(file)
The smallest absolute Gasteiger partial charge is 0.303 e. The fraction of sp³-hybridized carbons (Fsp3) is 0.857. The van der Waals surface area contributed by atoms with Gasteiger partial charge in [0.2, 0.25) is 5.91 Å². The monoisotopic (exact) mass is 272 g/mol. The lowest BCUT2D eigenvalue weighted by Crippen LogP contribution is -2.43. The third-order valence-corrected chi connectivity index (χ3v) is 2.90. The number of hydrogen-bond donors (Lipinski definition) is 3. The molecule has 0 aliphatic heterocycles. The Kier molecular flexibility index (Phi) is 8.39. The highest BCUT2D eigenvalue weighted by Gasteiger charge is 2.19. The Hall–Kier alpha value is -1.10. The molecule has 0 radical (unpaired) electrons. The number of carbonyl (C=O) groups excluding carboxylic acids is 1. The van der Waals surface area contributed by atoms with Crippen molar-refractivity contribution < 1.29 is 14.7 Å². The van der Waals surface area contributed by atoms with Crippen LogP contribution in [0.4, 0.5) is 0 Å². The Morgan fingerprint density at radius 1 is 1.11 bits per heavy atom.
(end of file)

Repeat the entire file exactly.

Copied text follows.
The smallest absolute Gasteiger partial charge is 0.303 e. The fraction of sp³-hybridized carbons (Fsp3) is 0.857. The van der Waals surface area contributed by atoms with Gasteiger partial charge in [0.2, 0.25) is 5.91 Å². The monoisotopic (exact) mass is 272 g/mol. The lowest BCUT2D eigenvalue weighted by Crippen LogP contribution is -2.43. The third-order valence-corrected chi connectivity index (χ3v) is 2.90. The number of hydrogen-bond donors (Lipinski definition) is 3. The molecule has 0 aliphatic heterocycles. The Kier molecular flexibility index (Phi) is 8.39. The highest BCUT2D eigenvalue weighted by Gasteiger charge is 2.19. The Hall–Kier alpha value is -1.10. The molecule has 0 radical (unpaired) electrons. The number of carbonyl (C=O) groups excluding carboxylic acids is 1. The van der Waals surface area contributed by atoms with Crippen molar-refractivity contribution < 1.29 is 14.7 Å². The van der Waals surface area contributed by atoms with Crippen LogP contribution in [0.4, 0.5) is 0 Å². The Morgan fingerprint density at radius 1 is 1.11 bits per heavy atom.